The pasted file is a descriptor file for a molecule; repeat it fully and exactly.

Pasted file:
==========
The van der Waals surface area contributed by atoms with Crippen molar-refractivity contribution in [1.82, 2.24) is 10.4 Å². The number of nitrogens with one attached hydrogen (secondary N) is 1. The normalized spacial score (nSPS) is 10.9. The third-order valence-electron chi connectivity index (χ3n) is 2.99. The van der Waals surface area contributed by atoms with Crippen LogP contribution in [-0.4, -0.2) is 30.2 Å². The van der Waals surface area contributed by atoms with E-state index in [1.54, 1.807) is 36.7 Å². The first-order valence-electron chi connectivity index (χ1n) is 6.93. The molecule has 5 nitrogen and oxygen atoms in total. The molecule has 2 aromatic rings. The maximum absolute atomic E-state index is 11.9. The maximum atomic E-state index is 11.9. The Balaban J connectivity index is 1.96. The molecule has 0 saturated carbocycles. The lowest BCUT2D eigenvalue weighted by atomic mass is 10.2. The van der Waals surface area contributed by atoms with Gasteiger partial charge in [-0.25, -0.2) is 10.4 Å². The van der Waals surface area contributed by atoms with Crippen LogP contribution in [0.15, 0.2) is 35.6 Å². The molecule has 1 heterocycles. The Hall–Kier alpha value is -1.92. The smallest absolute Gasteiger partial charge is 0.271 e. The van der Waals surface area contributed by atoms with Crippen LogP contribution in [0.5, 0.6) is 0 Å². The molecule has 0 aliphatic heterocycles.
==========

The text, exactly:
The van der Waals surface area contributed by atoms with Crippen molar-refractivity contribution in [1.82, 2.24) is 10.4 Å². The number of nitrogens with one attached hydrogen (secondary N) is 1. The normalized spacial score (nSPS) is 10.9. The third-order valence-electron chi connectivity index (χ3n) is 2.99. The van der Waals surface area contributed by atoms with Crippen LogP contribution in [-0.4, -0.2) is 30.2 Å². The van der Waals surface area contributed by atoms with E-state index in [1.54, 1.807) is 36.7 Å². The first-order valence-electron chi connectivity index (χ1n) is 6.93. The molecule has 5 nitrogen and oxygen atoms in total. The molecule has 2 aromatic rings. The maximum absolute atomic E-state index is 11.9. The maximum atomic E-state index is 11.9. The Balaban J connectivity index is 1.96. The molecule has 0 saturated carbocycles. The lowest BCUT2D eigenvalue weighted by atomic mass is 10.2. The van der Waals surface area contributed by atoms with Gasteiger partial charge in [-0.25, -0.2) is 10.4 Å². The van der Waals surface area contributed by atoms with Crippen LogP contribution in [0.15, 0.2) is 35.6 Å². The molecule has 1 heterocycles. The Hall–Kier alpha value is -1.92. The smallest absolute Gasteiger partial charge is 0.271 e. The van der Waals surface area contributed by atoms with Crippen LogP contribution in [0.5, 0.6) is 0 Å². The molecule has 0 aliphatic heterocycles.